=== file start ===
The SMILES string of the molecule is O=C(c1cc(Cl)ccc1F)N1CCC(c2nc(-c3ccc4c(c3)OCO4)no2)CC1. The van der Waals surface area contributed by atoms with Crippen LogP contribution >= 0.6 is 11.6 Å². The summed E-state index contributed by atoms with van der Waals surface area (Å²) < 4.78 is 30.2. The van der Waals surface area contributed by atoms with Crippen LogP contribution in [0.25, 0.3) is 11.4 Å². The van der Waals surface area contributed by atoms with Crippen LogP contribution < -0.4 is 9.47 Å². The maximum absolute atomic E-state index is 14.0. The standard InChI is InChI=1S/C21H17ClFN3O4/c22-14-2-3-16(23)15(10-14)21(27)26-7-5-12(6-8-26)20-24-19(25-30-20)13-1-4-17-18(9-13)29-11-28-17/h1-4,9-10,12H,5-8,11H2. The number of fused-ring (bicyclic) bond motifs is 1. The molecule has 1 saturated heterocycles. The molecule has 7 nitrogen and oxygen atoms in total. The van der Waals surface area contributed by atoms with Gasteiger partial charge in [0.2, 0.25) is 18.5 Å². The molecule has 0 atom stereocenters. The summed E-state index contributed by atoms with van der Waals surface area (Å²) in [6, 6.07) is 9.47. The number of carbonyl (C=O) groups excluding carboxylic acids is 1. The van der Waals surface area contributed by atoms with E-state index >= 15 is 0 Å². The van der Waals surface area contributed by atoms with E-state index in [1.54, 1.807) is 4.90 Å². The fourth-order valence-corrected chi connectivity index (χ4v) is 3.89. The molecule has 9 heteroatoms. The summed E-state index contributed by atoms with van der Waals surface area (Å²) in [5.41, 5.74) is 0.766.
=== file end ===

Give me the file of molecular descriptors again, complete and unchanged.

The SMILES string of the molecule is O=C(c1cc(Cl)ccc1F)N1CCC(c2nc(-c3ccc4c(c3)OCO4)no2)CC1. The van der Waals surface area contributed by atoms with Crippen LogP contribution >= 0.6 is 11.6 Å². The summed E-state index contributed by atoms with van der Waals surface area (Å²) < 4.78 is 30.2. The van der Waals surface area contributed by atoms with Crippen LogP contribution in [0.25, 0.3) is 11.4 Å². The van der Waals surface area contributed by atoms with Crippen LogP contribution < -0.4 is 9.47 Å². The maximum absolute atomic E-state index is 14.0. The standard InChI is InChI=1S/C21H17ClFN3O4/c22-14-2-3-16(23)15(10-14)21(27)26-7-5-12(6-8-26)20-24-19(25-30-20)13-1-4-17-18(9-13)29-11-28-17/h1-4,9-10,12H,5-8,11H2. The number of fused-ring (bicyclic) bond motifs is 1. The molecule has 1 saturated heterocycles. The molecule has 7 nitrogen and oxygen atoms in total. The van der Waals surface area contributed by atoms with Gasteiger partial charge in [0.2, 0.25) is 18.5 Å². The molecule has 0 atom stereocenters. The summed E-state index contributed by atoms with van der Waals surface area (Å²) in [6, 6.07) is 9.47. The number of carbonyl (C=O) groups excluding carboxylic acids is 1. The van der Waals surface area contributed by atoms with E-state index >= 15 is 0 Å². The van der Waals surface area contributed by atoms with E-state index in [1.54, 1.807) is 4.90 Å². The fourth-order valence-corrected chi connectivity index (χ4v) is 3.89. The molecule has 9 heteroatoms. The summed E-state index contributed by atoms with van der Waals surface area (Å²) in [5.41, 5.74) is 0.766.